Singapore — Interest in alumina derivatives has increased recently, with new counterparties adding much needed liquidity, market sources said this week.
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Key producer S32 has made a couple of trial trades recently.
Trading in alumina derivatives trading had been slow for some time, and industry sources said more participation from producers was needed for volumes to materially increase.
"It's a massive opportunity for the industry to mature further," South32 chief marketing officer Peter Finnimore told S&P Global Platts. "The alumina market hasn't had the benefit of derivatives; it's an opportunity to see a derivatives market emerge." This could then would pave the way for a forward curve market to develop, Finnimore said.
There are often too many participants on the same side of the market, and consequently a lack of counterparties to trade with, sources have said.
South32 traded alumina derivatives for the first time in August, and there is talk in the market that at least one other producer may be planning to enter the fray.
On August 7, a trade comprising 15 lots totaling 1,500 mt was done at $300/mt FOB Australia for the fourth quarter of 2019. On September 17, another 30 lots totaling 3,000 mt traded at $300/mt FOB Australia for the fourth quarter of 2019.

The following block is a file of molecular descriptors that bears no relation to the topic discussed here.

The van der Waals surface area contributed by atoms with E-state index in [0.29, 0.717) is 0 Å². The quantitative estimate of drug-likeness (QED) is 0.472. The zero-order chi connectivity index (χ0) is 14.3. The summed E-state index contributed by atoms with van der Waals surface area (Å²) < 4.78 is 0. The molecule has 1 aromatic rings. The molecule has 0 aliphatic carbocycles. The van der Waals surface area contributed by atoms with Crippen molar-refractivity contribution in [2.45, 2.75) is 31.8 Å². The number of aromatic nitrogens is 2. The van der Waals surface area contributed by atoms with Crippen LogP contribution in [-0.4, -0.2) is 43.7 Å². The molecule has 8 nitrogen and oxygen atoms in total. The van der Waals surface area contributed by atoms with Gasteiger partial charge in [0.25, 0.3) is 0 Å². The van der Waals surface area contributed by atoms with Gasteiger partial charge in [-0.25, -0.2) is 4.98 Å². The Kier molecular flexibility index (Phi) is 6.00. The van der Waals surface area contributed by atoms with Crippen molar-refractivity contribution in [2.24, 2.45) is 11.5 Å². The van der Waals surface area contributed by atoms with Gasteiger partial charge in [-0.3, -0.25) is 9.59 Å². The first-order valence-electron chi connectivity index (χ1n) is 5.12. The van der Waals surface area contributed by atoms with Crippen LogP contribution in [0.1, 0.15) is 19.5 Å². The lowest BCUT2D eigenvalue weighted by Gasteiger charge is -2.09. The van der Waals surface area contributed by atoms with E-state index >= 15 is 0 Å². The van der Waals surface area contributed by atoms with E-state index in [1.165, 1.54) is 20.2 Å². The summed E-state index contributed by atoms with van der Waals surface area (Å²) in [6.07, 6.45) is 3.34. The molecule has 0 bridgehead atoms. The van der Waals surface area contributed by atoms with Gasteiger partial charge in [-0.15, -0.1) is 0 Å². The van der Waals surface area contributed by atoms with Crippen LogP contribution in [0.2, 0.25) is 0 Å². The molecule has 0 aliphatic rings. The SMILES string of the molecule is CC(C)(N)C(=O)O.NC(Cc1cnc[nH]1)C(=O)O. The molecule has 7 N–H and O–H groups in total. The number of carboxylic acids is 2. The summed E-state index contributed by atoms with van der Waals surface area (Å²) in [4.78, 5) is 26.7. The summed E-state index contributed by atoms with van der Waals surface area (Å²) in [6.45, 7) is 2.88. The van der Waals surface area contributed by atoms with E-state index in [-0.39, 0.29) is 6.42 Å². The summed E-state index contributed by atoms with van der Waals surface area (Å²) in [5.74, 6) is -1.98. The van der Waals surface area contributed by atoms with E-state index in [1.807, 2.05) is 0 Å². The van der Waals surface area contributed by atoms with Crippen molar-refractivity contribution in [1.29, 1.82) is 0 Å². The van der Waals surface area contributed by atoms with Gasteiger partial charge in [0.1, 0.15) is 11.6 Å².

Both deals were on the CME Group's contract priced off Platts FOB Australia daily assessment.
The CME launched two alumina cash-settled contracts in September 2016, one each priced off Platts and Metal Bulletin's FOB Australia assessments. In March 2019, the London Metal Exchange launched an alumina futures contract with CRU and Fastmarkets MB.
To date, only the Platts alumina contract has traded, with open interest totaling 295 lots on September 19.
Brokers have said that as the physical price curve has started to flatten after an extended period of extreme volatility, it may increase the chances of a healthier mix of bids and offers in the derivatives market.
Derivative trading volumes have been thin and patchy since the alumina market experienced severe supply shocks in 2018, driven by nearly one-and-a-half years of halved output at the Alunorte refinery in Brazil due to environmental disputes with local authorities.
Alunorte is the world's largest alumina refinery, typically turning out about 5.8 million mt/year. Between March 2018 and June-July 2019, its run cut removed about 242,000 mt/month of alumina from the market, creating shortfalls around the globe, with consumers in Canada, Iceland and Norway hit particularly hard.
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